Manufacturing Economic Report

A Publication of the National Association of Manufacturers

MONDAY ECONOMIC REPORTNAM/IndustryWeek Survey of Manufactures Business Outlook by Quarter, 2012-2014

We have seen a steady stream of good economic numbers in the past few weeks, and the data that came out last week was no exception. First and foremost, strong consumer spending helped push real GDP growth higher, to a revised 3.2 percent in the third quarter. Original estimates set the growth at 2.9 percent, with both figures marking the fastest quarterly growth rate in two years. Overall, this report was good news. With the U.S. economy expanding by only 1.1 percent at the annual rate in the first half of 2016, the third quarter numbers were entirely welcome, especially for consumer spending and net exports. Business investment remains a concern, but will hopefully recover moving forward with improvement confidence. In the end, real GDP will grow by 1.6 percent in 2016, but I expect stronger activity next year, with the current forecast being 2.5 percent growth.

Consumer confidence soared in November to its highest level since July 2007, according to the Conference Board, bouncing back from a pre-election lull in the October report. This mirrored a similar post-election rise in sentiment seen in the competing survey from the University of Michigan and Thomson Reuters. This should serve as good news for retailers — and by extension, manufacturers — for the holidays. Indeed, personal spending rose for the second straight month in October, albeit slower than in September, with 4.2 percent growth year-over-year. That suggests that Americans have been more willing to open their pocketbooks in recent months relative to a more-cautious approach seen earlier in the year. At the same time, consumers have benefited from rising personal income, up 0.6 percent in October, its fastest pace of growth since April. Over the past 12 months, personal incomes have risen 3.9 percent, a nine-month high and definite progress from the 3.4 percent pace seen in August.

Meanwhile, the indicators for manufacturing were mixed. On the positive side, the Institute for Supply Management’s (ISM) Manufacturing Purchasing Managers’ Index (PMI) rebounded once again in November, growing at a five-month high. The composite index rose from 51.9 in October to 53.2 in November, expanding for the third straight month. This is encouraging for a sector that has seen subpar growth over much of the past two years on global headwinds and economic anxieties. Indeed, manufacturing production (up from 54.6 to 56.0) in November expanded at its fastest clip since July 2015, with new orders (up from 52.1 to 53.0) also accelerating slightly. Exports (down from 52.5 to 52.0) and employment (down from 52.9 to 52.3) slowed a little for the month but remained positive, with hiring expanding for only the third time this year so far. In a similar manner, the Dallas Federal Reserve Bank reported that manufacturing activity expanded in November at its fastest rate since July 2014, representing notable improvement after contracting for 22 straight months.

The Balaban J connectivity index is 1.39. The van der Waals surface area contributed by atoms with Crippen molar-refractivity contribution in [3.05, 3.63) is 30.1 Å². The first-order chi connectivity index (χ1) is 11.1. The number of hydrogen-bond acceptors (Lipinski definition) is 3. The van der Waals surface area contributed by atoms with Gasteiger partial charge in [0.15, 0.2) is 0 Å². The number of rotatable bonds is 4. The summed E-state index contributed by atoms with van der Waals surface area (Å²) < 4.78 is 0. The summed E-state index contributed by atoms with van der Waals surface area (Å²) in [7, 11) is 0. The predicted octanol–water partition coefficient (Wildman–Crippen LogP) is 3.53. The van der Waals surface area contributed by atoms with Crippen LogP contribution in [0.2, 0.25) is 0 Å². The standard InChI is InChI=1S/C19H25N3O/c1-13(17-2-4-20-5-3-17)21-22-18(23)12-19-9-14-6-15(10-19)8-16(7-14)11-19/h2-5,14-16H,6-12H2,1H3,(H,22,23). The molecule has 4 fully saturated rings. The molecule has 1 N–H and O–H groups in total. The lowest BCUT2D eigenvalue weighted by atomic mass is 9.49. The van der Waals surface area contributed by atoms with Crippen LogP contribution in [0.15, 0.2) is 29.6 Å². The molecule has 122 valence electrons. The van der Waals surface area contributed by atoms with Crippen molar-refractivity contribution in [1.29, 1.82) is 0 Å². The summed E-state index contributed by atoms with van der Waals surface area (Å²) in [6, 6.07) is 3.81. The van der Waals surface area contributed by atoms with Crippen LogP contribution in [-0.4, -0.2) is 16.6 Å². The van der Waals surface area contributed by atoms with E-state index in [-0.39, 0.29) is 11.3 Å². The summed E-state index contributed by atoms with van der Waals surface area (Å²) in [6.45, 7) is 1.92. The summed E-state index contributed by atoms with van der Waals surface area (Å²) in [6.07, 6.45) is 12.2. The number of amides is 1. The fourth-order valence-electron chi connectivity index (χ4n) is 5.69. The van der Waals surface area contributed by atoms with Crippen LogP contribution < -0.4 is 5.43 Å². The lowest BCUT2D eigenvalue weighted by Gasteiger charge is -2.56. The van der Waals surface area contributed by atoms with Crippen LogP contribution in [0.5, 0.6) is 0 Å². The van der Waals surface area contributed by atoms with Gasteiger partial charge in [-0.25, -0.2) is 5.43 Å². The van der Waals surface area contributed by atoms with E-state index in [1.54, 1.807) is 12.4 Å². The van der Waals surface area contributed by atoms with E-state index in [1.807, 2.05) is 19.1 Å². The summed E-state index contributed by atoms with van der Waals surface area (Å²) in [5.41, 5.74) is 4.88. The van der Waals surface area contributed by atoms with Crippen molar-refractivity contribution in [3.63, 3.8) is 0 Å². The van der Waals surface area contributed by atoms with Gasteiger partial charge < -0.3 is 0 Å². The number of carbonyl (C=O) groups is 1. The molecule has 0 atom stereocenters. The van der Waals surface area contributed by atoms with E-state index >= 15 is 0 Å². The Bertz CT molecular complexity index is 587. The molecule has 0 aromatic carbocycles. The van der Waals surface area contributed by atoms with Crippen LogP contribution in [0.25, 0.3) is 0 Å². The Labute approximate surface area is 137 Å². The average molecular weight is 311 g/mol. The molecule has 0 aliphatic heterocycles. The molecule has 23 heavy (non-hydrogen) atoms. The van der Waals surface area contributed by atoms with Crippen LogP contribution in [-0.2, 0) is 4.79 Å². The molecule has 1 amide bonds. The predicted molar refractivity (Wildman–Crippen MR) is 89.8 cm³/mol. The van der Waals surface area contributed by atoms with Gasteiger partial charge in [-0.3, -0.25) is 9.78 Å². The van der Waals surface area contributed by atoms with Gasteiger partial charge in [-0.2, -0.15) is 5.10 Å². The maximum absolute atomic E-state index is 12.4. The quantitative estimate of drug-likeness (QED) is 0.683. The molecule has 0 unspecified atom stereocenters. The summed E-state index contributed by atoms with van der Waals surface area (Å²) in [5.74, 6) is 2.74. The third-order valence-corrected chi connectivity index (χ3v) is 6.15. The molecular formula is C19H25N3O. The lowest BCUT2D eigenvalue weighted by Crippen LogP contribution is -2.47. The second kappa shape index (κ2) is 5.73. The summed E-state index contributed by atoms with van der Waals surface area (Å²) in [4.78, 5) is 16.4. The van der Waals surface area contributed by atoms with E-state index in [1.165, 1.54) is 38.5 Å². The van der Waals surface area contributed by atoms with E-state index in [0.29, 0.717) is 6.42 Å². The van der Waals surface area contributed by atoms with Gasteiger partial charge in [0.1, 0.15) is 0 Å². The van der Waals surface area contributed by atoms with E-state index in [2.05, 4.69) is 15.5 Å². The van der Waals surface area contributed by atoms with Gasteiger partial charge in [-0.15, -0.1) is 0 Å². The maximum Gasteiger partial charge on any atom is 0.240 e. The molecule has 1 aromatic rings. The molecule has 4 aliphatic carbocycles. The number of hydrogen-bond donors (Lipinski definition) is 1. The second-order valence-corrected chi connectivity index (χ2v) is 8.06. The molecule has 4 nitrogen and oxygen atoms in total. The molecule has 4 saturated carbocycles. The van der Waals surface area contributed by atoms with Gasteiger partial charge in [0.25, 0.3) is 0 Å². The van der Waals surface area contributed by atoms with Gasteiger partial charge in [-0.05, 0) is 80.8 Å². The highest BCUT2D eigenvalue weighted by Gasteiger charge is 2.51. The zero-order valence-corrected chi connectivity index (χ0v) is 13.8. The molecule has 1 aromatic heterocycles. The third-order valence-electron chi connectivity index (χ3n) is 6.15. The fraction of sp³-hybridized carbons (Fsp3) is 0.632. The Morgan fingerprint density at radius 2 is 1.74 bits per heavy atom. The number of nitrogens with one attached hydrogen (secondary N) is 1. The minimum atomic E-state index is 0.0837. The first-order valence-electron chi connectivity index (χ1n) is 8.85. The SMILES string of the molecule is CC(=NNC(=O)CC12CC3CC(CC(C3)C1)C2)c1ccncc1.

Turning to the labor market, the unemployment rate fell to 4.6 percent, its lowest level since August 2007. At the same time, nonfarm payrolls rose by 178,000, which was on par with the consensus estimate of around 180,000. This should help cement a Federal Reserve rate hike at its upcoming meeting on December 13 and 14. Despite these positives, manufacturers have continued to struggle, as evidenced by the loss of 4,000 workers in November, with 60,000 fewer workers on net year-to-date. Employment in the sector has now declined for four straight months. Moving forward, manufacturing leaders are cautiously optimistic about demand and production for 2017, and we would expect that this increase in activity would lead to additional hiring.

Beyond jobs, manufacturers were also cautious about construction spending in October, with activity pulling back for the second straight month. The value of construction put in place in the sector declined 2.4 percent from September to October. While manufacturing construction has trended higher in the past several years, largely from increased investment in the chemical sector, activity has stalled more recently as manufacturing grapples with sluggish growth and economic and political anxieties. Along those lines, construction activity in the manufacturing sector has pulled sharply lower since achieving the all-time high in September 2015. As with hiring, we would expect construction investment to improve as we move into 2017, especially given strengthening demand and better confidence figures.

Given the economic headwinds seen globally over the past few years, we will be looking for signs of progress on the export front this week. For its part, net exports were a bright spot in the most recent GDP data for the third quarter, making the U.S. trade report from the Census Bureau one of the economic highlights of the week. Other indicators to watch include the most recent figures for consumer confidence, consumer credit, factory orders and shipments, and job openings and labor productivity.

Chad Moutray, Ph.D., CBE
Chief Economist
National Association of Manufacturers

Economic Indicators

Last Week’s Indicators (Summaries Appear Below)

Monday, November 28
Dallas Fed Manufacturing Survey

Tuesday, November 29
Conference Board Consumer Confidence